Lentils help to lower cholesterol levels and are a heart-healthy food. They can help to stabilize blood sugar levels and normalize blood pressure. Because they are low in calories and high in dietary fibre and folate, they are wonderful for people on a weight-loss diet as they prevent constipation and have anti-inflammatory actions so are good for irritable bowel syndrome sufferers and for people with colon problems. The vitamins and minerals they contain have powerful antioxidant properties so they can combat the scavenging free radicals which can cause damage to healthy cells and cause cancer.
  If you allow them to sprout, they make very nutritious bean sprouts for salads and stir-fries and you can do this by soaking them in warm water for about 12 hours, then leaving them to sprout for 5 days.
  If you grind dried lentils the flour can be added to cereal flour to make a protein-enhanced bread, and if you make a paste of lentils and apply this to old ulcerous wounds, it will cleanse them and promote new skin growth.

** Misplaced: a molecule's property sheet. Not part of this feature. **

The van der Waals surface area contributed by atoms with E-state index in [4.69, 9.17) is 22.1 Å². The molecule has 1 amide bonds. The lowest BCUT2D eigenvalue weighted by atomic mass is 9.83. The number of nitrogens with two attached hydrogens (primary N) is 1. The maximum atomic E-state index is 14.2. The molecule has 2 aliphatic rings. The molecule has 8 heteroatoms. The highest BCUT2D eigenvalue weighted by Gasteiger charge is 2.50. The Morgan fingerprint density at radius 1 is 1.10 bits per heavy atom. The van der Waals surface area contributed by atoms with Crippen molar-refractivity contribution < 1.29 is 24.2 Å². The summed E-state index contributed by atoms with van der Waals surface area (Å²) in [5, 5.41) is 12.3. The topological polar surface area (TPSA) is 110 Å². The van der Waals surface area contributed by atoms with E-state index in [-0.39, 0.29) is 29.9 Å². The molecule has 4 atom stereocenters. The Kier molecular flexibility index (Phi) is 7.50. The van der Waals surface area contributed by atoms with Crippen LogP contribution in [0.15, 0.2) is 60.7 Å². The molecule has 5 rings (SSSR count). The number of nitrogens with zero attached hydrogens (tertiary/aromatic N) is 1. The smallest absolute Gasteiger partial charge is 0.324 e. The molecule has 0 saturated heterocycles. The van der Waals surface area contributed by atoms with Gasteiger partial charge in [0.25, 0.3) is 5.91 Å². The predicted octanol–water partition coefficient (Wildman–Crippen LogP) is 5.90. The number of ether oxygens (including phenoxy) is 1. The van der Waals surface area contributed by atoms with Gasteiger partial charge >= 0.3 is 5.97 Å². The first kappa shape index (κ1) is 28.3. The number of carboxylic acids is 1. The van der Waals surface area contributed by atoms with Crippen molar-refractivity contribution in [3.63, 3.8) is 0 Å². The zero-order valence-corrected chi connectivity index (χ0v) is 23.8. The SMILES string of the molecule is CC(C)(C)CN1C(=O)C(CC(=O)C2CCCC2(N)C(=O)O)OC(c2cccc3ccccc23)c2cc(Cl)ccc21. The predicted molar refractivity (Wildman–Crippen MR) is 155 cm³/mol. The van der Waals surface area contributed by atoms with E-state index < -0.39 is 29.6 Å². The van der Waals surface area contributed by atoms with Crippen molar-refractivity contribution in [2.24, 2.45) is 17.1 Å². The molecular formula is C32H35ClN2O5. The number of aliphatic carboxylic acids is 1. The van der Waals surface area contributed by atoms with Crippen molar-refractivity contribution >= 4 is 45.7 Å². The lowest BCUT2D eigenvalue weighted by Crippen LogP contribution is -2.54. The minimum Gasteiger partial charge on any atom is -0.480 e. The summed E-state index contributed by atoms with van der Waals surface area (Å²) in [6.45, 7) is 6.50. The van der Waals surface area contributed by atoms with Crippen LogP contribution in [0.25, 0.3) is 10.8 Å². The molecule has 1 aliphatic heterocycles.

250 gr yellow lentils, soaked in water overnight
2 onions, sliced thinly
2 tomatoes, peeled and roughly chopped
4 green chillies, finely chopped
4 cloves garlic, finely chopped
1 inch ginger root, finely chopped
handful fresh coriander leaves
1 tbsp garam masala (See recipe)
1 tbsp cumin seeds
salt to taste
4 tbsps oil

Put the lentils in a pan with 4 glasses of water, salt, chilli powder, turmeric, coriander seeds, onions and tomatoes along with half of the chopped chillies. Cook on a low heat for about ½ hour or 45 mins until the lentils are soft.
Heat the oil in a frying pan and add the rest of the green chillies, garlic and ginger. Fry these until they change colour, then put them in the daal and stir well to mix.
Sprinkle with coriander leaves and serve with chapattis, naan or other breads.
This has Taste and is a Treat.


Kohlrabi, like celeriac, isn’t exactly the most attractive vegetable but it deserves to be more popular than it is in the USA and Britain. Its origins are a little obscure, and some say that the first documented description of this vegetable was written by a European botanist in 1554. This may be so, but Pliny wrote about a vegetable that he called “rapa” in the 1st century AD. He also wrote about the turnip, which he called “napa.” During the year I spent in Italy I recall my boss being ecstatic when she could have kohlrabi on her pizza, she told me that this was grown in southern Italy, and was a delicacy in the region I was living in. This was cavoli rapa.